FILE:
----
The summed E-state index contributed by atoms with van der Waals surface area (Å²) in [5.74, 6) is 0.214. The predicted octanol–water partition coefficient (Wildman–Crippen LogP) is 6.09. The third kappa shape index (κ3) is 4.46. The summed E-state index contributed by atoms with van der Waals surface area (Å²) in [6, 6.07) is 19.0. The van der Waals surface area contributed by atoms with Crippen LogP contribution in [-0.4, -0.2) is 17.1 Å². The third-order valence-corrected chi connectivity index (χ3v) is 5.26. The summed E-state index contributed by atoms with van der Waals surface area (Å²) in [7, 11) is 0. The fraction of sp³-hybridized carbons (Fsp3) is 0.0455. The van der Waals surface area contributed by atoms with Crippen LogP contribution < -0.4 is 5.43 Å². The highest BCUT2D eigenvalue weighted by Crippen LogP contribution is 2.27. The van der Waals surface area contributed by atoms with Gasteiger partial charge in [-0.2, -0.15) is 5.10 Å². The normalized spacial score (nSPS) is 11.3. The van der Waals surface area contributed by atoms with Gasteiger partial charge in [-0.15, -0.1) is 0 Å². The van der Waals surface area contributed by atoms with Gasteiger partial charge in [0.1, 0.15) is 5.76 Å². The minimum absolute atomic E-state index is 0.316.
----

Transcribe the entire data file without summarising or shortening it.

The summed E-state index contributed by atoms with van der Waals surface area (Å²) in [5.74, 6) is 0.214. The predicted octanol–water partition coefficient (Wildman–Crippen LogP) is 6.09. The third kappa shape index (κ3) is 4.46. The summed E-state index contributed by atoms with van der Waals surface area (Å²) in [6, 6.07) is 19.0. The van der Waals surface area contributed by atoms with Crippen LogP contribution in [-0.4, -0.2) is 17.1 Å². The third-order valence-corrected chi connectivity index (χ3v) is 5.26. The summed E-state index contributed by atoms with van der Waals surface area (Å²) in [7, 11) is 0. The fraction of sp³-hybridized carbons (Fsp3) is 0.0455. The van der Waals surface area contributed by atoms with Crippen LogP contribution < -0.4 is 5.43 Å². The highest BCUT2D eigenvalue weighted by Crippen LogP contribution is 2.27. The van der Waals surface area contributed by atoms with Gasteiger partial charge in [-0.2, -0.15) is 5.10 Å². The normalized spacial score (nSPS) is 11.3. The van der Waals surface area contributed by atoms with Gasteiger partial charge in [-0.15, -0.1) is 0 Å². The van der Waals surface area contributed by atoms with Gasteiger partial charge in [0.1, 0.15) is 5.76 Å². The minimum absolute atomic E-state index is 0.316.